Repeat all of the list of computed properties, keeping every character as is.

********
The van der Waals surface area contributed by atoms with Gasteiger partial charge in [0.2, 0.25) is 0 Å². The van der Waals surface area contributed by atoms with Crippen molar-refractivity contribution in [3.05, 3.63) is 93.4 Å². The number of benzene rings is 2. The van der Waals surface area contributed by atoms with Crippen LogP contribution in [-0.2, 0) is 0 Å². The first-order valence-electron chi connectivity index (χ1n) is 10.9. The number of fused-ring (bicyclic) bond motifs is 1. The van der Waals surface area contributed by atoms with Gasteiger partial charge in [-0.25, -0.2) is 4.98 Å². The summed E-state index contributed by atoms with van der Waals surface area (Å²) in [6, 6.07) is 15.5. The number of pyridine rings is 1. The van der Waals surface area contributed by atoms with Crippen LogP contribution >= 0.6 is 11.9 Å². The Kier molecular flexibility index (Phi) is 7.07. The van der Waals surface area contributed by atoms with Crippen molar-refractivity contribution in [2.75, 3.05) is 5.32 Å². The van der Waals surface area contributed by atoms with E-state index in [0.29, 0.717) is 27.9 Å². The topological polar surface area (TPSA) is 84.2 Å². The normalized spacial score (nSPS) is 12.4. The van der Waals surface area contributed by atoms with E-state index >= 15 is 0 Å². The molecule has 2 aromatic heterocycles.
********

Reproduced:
The van der Waals surface area contributed by atoms with Gasteiger partial charge in [0.2, 0.25) is 0 Å². The van der Waals surface area contributed by atoms with Crippen molar-refractivity contribution in [3.05, 3.63) is 93.4 Å². The number of benzene rings is 2. The van der Waals surface area contributed by atoms with Crippen LogP contribution in [-0.2, 0) is 0 Å². The first-order valence-electron chi connectivity index (χ1n) is 10.9. The number of fused-ring (bicyclic) bond motifs is 1. The van der Waals surface area contributed by atoms with Gasteiger partial charge in [-0.25, -0.2) is 4.98 Å². The summed E-state index contributed by atoms with van der Waals surface area (Å²) in [6, 6.07) is 15.5. The number of pyridine rings is 1. The van der Waals surface area contributed by atoms with Crippen LogP contribution >= 0.6 is 11.9 Å². The Kier molecular flexibility index (Phi) is 7.07. The van der Waals surface area contributed by atoms with Crippen molar-refractivity contribution in [2.75, 3.05) is 5.32 Å². The van der Waals surface area contributed by atoms with E-state index in [0.29, 0.717) is 27.9 Å². The topological polar surface area (TPSA) is 84.2 Å². The normalized spacial score (nSPS) is 12.4. The van der Waals surface area contributed by atoms with E-state index >= 15 is 0 Å². The molecule has 2 aromatic heterocycles.